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Cuba's closer ties with U.S. won't change socialist policies, Castro says

Cuban President Raul Castro has hailed a recent U.S. move to normalize bilateral relations, but stressed that Havana will not give up socialism.
The so-called "Cuban Five," from left to right - Gerardo Hernandez, Fernando Gonzalez, Antonio Guerrero, Rene Gonzalez and Ramon Labanino - wave to the crowd in front of a Cuban flag during a concert in Havana on Saturday. (Enrique De La Osa/Reuters)

Cuban President Raul Castro has hailed a recent U.S. move to normalize bilateral relations, but stressed that Havana will not give up socialism.

Speaking at the National Assembly in Havana on Saturday, Castro said he is open to discussing a wide range of issues with Washington, but added his country would not bow to pressure to change its core political principles.

“Just as we have never proposed to the United States to change its political system, we will demand respect for ours,” Castro said.

"There are profound differences between the governments of the United States and Cuba that include, among others, differing concepts about exercising national sovereignty, democracy, political models and international relations," the Cuban president said.

The thawing of U.S.-Cuba relations follows 18 months of talks between the longtime foes. In his speech to the assembly, Castro said change would come slowly.

"This will be a long and difficult struggle," he said.

'Cuban Five' hailed as heroes

In related business, members of parliament gave a standing ovation to three men convicted of spying in the United States who were released as part of an historic agreement to restore relations between the two long-hostile countries.

Since taking over from his ailing brother in 2008, Raul Castro has pushed through market-style economic reforms, but he told the National Assembly that Cuba would not abandon its socialist principles. (Ramon Espinosa/Associated Press)

The three men, known as the "Cuban Five" and long regarded as heroes in Cuba, appeared before the National Assembly along with family members.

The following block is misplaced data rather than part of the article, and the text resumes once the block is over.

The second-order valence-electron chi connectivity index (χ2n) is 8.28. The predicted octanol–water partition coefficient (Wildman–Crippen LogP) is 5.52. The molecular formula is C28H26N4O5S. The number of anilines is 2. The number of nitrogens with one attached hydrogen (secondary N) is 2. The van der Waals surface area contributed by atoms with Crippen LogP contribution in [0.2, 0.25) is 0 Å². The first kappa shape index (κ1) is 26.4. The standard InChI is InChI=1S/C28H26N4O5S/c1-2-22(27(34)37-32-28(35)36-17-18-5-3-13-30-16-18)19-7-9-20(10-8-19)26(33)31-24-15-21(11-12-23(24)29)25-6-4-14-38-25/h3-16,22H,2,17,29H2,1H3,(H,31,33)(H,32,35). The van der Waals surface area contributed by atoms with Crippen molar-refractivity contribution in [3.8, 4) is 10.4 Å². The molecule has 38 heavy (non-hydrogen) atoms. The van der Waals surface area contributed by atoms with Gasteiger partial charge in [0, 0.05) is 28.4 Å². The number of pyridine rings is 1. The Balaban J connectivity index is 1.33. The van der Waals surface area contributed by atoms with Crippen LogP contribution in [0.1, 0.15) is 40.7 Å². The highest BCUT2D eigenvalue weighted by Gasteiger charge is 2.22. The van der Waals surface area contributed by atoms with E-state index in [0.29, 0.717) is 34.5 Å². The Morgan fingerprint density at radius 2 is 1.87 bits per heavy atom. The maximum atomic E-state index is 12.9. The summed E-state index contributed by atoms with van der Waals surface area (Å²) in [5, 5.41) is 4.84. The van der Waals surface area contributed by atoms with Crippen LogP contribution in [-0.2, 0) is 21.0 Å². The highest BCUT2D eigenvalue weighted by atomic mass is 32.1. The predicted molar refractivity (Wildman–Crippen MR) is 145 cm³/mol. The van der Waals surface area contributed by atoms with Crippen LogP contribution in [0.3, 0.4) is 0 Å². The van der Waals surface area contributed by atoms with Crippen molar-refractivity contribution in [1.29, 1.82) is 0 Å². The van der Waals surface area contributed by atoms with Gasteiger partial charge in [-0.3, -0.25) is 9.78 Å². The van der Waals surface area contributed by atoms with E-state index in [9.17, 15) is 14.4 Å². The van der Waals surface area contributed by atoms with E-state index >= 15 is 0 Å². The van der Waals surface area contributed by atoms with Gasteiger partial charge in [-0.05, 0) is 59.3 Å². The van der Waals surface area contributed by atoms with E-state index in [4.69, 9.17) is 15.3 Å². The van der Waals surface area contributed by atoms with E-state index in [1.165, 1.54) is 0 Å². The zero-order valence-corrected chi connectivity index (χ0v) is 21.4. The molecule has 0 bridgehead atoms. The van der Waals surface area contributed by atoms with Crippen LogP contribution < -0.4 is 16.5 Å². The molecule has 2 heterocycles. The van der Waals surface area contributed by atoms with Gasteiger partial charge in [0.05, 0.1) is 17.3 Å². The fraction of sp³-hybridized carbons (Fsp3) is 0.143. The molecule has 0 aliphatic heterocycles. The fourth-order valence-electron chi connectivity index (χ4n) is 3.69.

Seated behind them in the audience was Elian Gonzalez, the young Cuban who in 2000 was at the centre of a bitter custody battle between relatives in Miami and his father in Cuba.

Castro's address follows surprise announcements by both presidents Wednesday that Cuba and the U.S. will reopen embassies and exchange ambassadors for the first time in more than 50 years.

Castro expressed gratitude to President Barack Obama for a "just decision" to trade the men and remove an obstacle to renewed relations. Castro also confirmed he would attend the Summit of Americas in Panama in April, where he is expected to have further discussions with Obama.

Obama said the U.S. would ease sanctions imposed against Cuba in 1959 after Havana agreed to release American aid worker Alan Gross. However, only Congress has the authority to totally lift the embargo.

For now, both countries will work toward re-establishing embassies, and the U.S. will ease travel restrictions, making it easier for Americans to travel to Cuba and do business there.

While praising Obama's moves, the Cuban president made it clear that the agreement between the two countries only goes so far, reminding the audience of his call for the U.S. Congress to completely end the trade embargo.

The president closed his speech with "Viva Fidel!" in reference to his older brother, who has not been heard from since the historic development was announced, provoking speculation about his health and whereabouts.

"For us is not necessary for him to be physically present, he is still with us," said Ramon Labanino, one of the men released by the United States.

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